When these senses aren’t matched up, it’s called sensory mismatch.

Accurate pointing with a gun also involves consistent grip, consistent eye dominance, and consistent binocular fusion (accurately merging the images from both eyes so they’re not confusing).

The more sensory mismatch someone has, the more compromised their aiming ability will be and the more dependent they’ll be on natural point of aim (NPA) to have their presentation automatically deliver the sights to a point between their dominant eye and the target.

Interestingly enough, sensory mismatch can cause the threat level in the brain to skyrocket and can be a HUGE driver for behavioral episodes for people with ADHD, ASD, TBI, PTSD, long-Covid, OCD, schizophrenia, and more.

The more someone’s vestibular system has been compromised by TBIs, or long-Covid, the more dependent they’ll be on vision for balance and the less accurate their pointing will be in non-sterile conditions.

Natural point of aim, as it’s traditionally taught, is dependent on stable (not shifting) eye dominance with consistent suppression of the non-dominant eye and consistent, accurate fusion of the images from both eyes.

Any NPA training that doesn’t address this has a high likelihood of not working with a non-perfect stance.

One of the fundamentals of NPA is that we have residual muscle tension that will pull us into a natural point of alignment that allows us to maintain aim without consciously doing anything.

This is correct, but that residual muscle tension can change dramatically in SECONDS.  (I can oftentimes help people increase range of motion by 15-30 degrees with less than a minute of eye movement.)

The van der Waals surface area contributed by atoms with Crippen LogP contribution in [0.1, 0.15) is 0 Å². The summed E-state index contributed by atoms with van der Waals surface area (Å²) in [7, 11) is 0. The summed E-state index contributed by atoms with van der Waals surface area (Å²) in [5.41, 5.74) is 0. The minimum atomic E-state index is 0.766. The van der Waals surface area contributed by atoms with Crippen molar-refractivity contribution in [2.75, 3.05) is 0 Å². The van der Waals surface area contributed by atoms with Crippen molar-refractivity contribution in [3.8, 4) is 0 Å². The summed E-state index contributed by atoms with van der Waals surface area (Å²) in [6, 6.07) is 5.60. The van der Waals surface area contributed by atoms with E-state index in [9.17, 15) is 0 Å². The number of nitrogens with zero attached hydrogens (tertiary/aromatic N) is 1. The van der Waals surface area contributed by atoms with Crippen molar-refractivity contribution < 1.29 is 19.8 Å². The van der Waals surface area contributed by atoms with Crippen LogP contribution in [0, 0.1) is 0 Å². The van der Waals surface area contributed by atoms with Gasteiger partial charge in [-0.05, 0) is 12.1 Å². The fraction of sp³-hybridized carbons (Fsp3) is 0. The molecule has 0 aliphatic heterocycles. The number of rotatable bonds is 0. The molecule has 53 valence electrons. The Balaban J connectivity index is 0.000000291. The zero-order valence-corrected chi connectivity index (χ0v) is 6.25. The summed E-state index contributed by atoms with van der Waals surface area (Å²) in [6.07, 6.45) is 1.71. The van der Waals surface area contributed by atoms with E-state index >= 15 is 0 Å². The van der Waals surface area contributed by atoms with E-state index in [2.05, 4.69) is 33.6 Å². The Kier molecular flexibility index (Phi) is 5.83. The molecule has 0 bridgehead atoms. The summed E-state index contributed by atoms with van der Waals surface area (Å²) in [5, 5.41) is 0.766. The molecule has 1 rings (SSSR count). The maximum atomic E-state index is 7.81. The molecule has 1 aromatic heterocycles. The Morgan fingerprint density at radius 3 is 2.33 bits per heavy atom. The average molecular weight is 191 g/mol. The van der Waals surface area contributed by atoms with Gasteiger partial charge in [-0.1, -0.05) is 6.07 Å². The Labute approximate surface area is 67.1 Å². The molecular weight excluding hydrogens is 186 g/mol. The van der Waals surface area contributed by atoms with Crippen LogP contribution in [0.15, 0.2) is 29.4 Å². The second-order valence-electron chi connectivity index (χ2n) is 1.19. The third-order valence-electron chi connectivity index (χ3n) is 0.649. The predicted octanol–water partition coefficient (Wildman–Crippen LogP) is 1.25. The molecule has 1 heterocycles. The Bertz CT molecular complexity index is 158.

Residual muscle tension is controlled in the brainstem and it’s highly dependent on eye movement and our inner ears…both in the moment and immediately prior to the moment.

The midbrain controls residual flexor muscle tone.  The pons controls residual extensor muscle tone.  The medulla controls residual extensor muscle inhibition.  The cerebellum controls residual flexor muscle inhibition.  Change any of these and you can change NPA, as it is currently taught.

What we want to do instead of adjusting our stance to find our NPA in a single, fragile position is to improve how our vision and balance and hand-eye coordination work so that we can point accurately in a wide range of stances and non-stances.

I cover this in a few ways with Praxis…sensory resets, tapping the jawbone, using shock cord, eyes-closed aiming, and I’m going to be teaching a small group of instructors how to unlock performance in themselves and their students in my upcoming Vision Training for Firearms Instructors class.

It’s a 6 week, live online class that we’re holding on Zoom and it starts next Thursday.

In it, we’re going to unlock a LOT of the mysteries of the eyes and how you can use vision to create dramatic, immediate changes in pain, performance, endurance, learning speed, accuracy, speed, and much, much more.

Every session will be recorded so you can watch it if you miss the live class and re-watch it as many times as you’d like…forever.

If you’re interested, make sure to use your best email address and say “tell me more” in the comments below.



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  • Mark G

    Reply Reply July 6, 2023

    Tell me more!!!

  • David Nichols

    Reply Reply July 5, 2023

    Tell me more

  • Linda South

    Reply Reply July 5, 2023

    Tell me more

  • David McArdle MD

    Reply Reply July 5, 2023

    Tell me more

  • rod vanzeller

    Reply Reply July 5, 2023

    Are you familiar with the training Peyton Quinn offered at his training center in Colorado a few decades ago?
    Specifically, the adrenal stress drills with firearms?